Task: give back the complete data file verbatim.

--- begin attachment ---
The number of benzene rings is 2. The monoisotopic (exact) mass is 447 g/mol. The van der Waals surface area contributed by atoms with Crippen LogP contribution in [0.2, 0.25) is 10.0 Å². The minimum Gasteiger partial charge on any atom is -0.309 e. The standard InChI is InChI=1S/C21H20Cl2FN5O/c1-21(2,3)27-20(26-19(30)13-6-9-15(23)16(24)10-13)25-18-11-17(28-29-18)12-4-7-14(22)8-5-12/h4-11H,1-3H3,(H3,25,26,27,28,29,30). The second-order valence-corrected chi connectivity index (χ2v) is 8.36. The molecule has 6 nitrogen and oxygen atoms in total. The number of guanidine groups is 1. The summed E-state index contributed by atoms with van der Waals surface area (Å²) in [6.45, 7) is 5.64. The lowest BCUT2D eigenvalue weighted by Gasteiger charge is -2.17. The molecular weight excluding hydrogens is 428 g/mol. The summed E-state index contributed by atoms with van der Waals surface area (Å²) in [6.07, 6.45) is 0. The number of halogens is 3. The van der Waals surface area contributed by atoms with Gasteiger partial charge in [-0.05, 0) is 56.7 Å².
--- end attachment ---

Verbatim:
The number of benzene rings is 2. The monoisotopic (exact) mass is 447 g/mol. The van der Waals surface area contributed by atoms with Crippen LogP contribution in [0.2, 0.25) is 10.0 Å². The minimum Gasteiger partial charge on any atom is -0.309 e. The standard InChI is InChI=1S/C21H20Cl2FN5O/c1-21(2,3)27-20(26-19(30)13-6-9-15(23)16(24)10-13)25-18-11-17(28-29-18)12-4-7-14(22)8-5-12/h4-11H,1-3H3,(H3,25,26,27,28,29,30). The second-order valence-corrected chi connectivity index (χ2v) is 8.36. The molecule has 6 nitrogen and oxygen atoms in total. The number of guanidine groups is 1. The summed E-state index contributed by atoms with van der Waals surface area (Å²) in [6.45, 7) is 5.64. The lowest BCUT2D eigenvalue weighted by Gasteiger charge is -2.17. The molecular weight excluding hydrogens is 428 g/mol. The summed E-state index contributed by atoms with van der Waals surface area (Å²) in [6.07, 6.45) is 0. The number of halogens is 3. The van der Waals surface area contributed by atoms with Gasteiger partial charge in [-0.05, 0) is 56.7 Å².